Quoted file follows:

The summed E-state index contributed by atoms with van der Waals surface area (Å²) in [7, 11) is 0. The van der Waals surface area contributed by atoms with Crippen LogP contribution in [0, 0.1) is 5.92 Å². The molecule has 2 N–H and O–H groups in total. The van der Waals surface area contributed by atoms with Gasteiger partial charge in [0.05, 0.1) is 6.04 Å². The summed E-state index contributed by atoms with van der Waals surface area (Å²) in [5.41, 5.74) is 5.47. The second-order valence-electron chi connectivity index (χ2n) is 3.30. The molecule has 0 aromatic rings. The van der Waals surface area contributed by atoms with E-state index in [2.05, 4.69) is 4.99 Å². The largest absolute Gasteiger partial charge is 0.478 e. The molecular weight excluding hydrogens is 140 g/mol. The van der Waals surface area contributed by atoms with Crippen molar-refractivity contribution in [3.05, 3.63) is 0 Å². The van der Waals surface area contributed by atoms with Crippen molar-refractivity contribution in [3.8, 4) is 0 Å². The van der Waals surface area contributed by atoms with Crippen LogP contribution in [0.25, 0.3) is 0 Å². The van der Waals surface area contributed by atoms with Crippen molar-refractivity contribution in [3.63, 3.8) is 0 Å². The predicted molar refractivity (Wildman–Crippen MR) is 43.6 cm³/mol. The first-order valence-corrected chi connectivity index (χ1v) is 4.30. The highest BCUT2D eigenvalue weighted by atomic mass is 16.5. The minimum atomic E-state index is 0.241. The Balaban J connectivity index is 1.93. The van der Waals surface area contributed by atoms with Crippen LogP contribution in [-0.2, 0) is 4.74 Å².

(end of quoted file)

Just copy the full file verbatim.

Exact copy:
The summed E-state index contributed by atoms with van der Waals surface area (Å²) in [7, 11) is 0. The van der Waals surface area contributed by atoms with Crippen LogP contribution in [0, 0.1) is 5.92 Å². The molecule has 2 N–H and O–H groups in total. The van der Waals surface area contributed by atoms with Gasteiger partial charge in [0.05, 0.1) is 6.04 Å². The summed E-state index contributed by atoms with van der Waals surface area (Å²) in [5.41, 5.74) is 5.47. The second-order valence-electron chi connectivity index (χ2n) is 3.30. The molecule has 0 aromatic rings. The van der Waals surface area contributed by atoms with E-state index in [2.05, 4.69) is 4.99 Å². The largest absolute Gasteiger partial charge is 0.478 e. The molecular weight excluding hydrogens is 140 g/mol. The van der Waals surface area contributed by atoms with Crippen molar-refractivity contribution in [3.05, 3.63) is 0 Å². The van der Waals surface area contributed by atoms with Crippen molar-refractivity contribution in [3.8, 4) is 0 Å². The van der Waals surface area contributed by atoms with Crippen LogP contribution in [0.25, 0.3) is 0 Å². The van der Waals surface area contributed by atoms with Crippen molar-refractivity contribution in [3.63, 3.8) is 0 Å². The predicted molar refractivity (Wildman–Crippen MR) is 43.6 cm³/mol. The first-order valence-corrected chi connectivity index (χ1v) is 4.30. The highest BCUT2D eigenvalue weighted by atomic mass is 16.5. The minimum atomic E-state index is 0.241. The Balaban J connectivity index is 1.93. The van der Waals surface area contributed by atoms with Crippen LogP contribution in [-0.2, 0) is 4.74 Å².